Mentoring has provided me a way of discussing demands interpreters can experience in an assignment and how I can explore ways to control some of these demands. Lee and Llewellyn-Jones (2011) refer to this as ‘interaction management’. These are interventions or behaviours that the interpreter uses to manage the interaction in an assignment; these are specific things the interpreter feels they need to do to make sure the interpretation is not impeded (Lee and Llewellyn-Jones 2011). These interventions could be things such as asking for repetition of the speaker, or to turn down the heating in a room because it was getting too hot. Having a mentor is also a release of empathetic pain that I may have experienced from interpreting assignments. Without a mentor I have no release for any negative emotions I may be feeling about an assignment. Emotions can develop inside of me which could potentially have an impact on my ability to interpret in situations which I am consciously and unconsciously sensitive (Harvey 2003).

In my view, interpreters should obtain mentors that have undertaken formal training. Being able to give constructive feedback can be challenging for some people. In particular, giving advice to a friend can be skewed by the blurred lines between a friend and a mentor – with training these boundaries can become clearer. In addition to this, it is important mentors know how to encourage interpreters to self-reflect so that they can make decisions for themselves, rather than mentors telling them what to do. The most important thing is who the interpreter chooses to be their mentor Block (2013). In particular Block (2013) emphasises the importance of having someone who has years of experiences, rather than how many credentials they have gained. Therefore, it is important the interpreter thinks carefully about the person they want to discuss their issues with and whom they will be happy to take advice from!

In addition to the above, having a mentor could help not only the mentee but also the deaf community. This is because those interpreters with little experience can be assisted by mentors to develop a higher level of competency at a faster pace (www.rid.org). According to the Registry of Interpreter for the Deaf (RID) Standard Practice paper ‘Mentoring’ those interpreters who provide mentoring, experience greater job satisfaction increasing the likelihood that they will remain in the profession long term, therefore making more interpreter available for consumers.

I personally really value the benefits of meeting my mentor on a regular basis and feel it is a great way to look at how I can put the theory I learned at university and on other training courses into practice. This, I believe, can be gained by those interpreters who have been in the field of interpreting for many years and have been trained as mentors. As with many things, theory can sometimes take you only so far, is it not the ‘doing’ and self-reflecting and learning from others that can take us further?

References:

  • Block, K (2013) ‘Mentorship: Sign Language Interpreters Embrace Your Elders’ [on-line] Street Leverage, June, last accessed on 4th January 2014, at URL http://www.streetleverage.com/2-13/6/mentorship-sign-language-interpreters-embrace-your-elders/;
  • Dean, R.K. and Pollard, R.Q. (2001) ‘Application of Demand-Control Theory to Sign Language Interpreting: Implications for Stress and Interpreter Training. Journal of Deaf Studies and Deaf Education 6 (1) : 1-14;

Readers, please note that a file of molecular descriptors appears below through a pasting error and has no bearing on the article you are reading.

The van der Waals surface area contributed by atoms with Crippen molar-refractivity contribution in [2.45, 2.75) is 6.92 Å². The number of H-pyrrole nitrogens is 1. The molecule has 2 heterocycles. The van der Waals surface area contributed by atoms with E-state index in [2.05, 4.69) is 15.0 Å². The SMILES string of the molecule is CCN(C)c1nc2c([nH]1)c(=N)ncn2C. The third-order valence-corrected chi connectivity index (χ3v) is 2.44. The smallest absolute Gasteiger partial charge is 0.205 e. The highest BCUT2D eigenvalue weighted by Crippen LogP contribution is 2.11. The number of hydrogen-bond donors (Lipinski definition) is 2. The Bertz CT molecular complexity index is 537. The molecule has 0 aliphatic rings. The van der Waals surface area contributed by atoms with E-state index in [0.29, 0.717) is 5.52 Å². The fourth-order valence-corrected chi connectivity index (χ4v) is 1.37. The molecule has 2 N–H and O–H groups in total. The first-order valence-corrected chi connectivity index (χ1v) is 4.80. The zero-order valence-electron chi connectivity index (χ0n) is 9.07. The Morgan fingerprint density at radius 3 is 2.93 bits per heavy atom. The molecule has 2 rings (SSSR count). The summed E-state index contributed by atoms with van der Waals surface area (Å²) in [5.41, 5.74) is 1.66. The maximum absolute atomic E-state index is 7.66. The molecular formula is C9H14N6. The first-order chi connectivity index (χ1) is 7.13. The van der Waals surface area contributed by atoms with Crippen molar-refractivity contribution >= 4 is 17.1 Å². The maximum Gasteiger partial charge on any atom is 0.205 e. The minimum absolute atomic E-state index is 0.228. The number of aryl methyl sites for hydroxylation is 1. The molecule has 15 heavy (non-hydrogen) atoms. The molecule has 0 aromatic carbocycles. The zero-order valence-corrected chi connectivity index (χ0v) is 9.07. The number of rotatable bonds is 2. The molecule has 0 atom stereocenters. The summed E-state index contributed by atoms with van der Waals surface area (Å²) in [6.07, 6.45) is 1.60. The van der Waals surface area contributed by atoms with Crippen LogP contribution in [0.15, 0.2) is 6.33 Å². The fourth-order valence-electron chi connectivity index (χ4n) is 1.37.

• Harvey, M.A. (2003) ‘Shielding Yourself From the Perils of Empathy: The Case of Sign Language Interpreters’ Journal of Deaf Studies and Deaf Education 8 (2): 207-213
  • Lee, R.G and Llewellyn-Jones, P (2011) ‘Revisiting Role: Arguing for a Multi-Dimensional Analysis of Interpreter Behaviour’ [on-line]last accessed on 5th January 2014 at URL: http://clok.uclan.ac.uk/5031/1/Lee%20and%20L-J%202011.pdf

Image source: Advice support and tips signpost courtesy of BigStockPhoto.com

Is some access better than no access at all?

318947873_12028f1b66_oThis is a question that crops-up time and time again in my profession  – and one which doesn’t have an easy answer in my opinion. One thing that springs to mind when thinking about this is the abysmal access the deaf community received at Nelson Mandela’s funeral with the fake interpreter. It is still not clear to me why he was hired in the first place. Perhaps it was a case of forgetting to book an interpreter and they were in desperate need of someone and he was the only one available; or perhaps he came out cheapest – some similar reasons I hear now and again why an interpreter wasn’t booked.  Whatever the reason in this situation, if this was the only person available (and I find that hard to believe) but let’s just say he was – then I would think the right decision would be not to provide an interpreter at all.

Speaking to a deaf lady recently, she said that perhaps it depends on the situation which requires an interpreter. She gave the example of a child protection meeting compared to a parents evening, giving less weight to the importance of a registered interpreter at a parents evening. Another example she gave is the utmost importance of having a registered interpreter available at a GP or hospital appointment so that the deaf person goes away with the full knowledge of what was their problem, diagnosis and treatment. Unfortunately, as the charity SignHealth has found all too often this is not the case as shown by the ‘Sick Of It’ report (http://www.signhealth.org.uk/health-information/sick-of-it-report/sick-of-it-in-english/sick-of-it-poor-treatment/ ) However, whilst this particular deaf lady may feel that she could tolerate an unregistered interpreter/signer, another deaf person’s view could be that this would be unacceptable. Perhaps this comes back to my previous blog about ‘choices’ https://chhinterpreting.com/2015/02/22/choices/.  That is, is it the deaf person’s right to choose who is and is not acceptable to interpret for them depending on their opinion of the situation?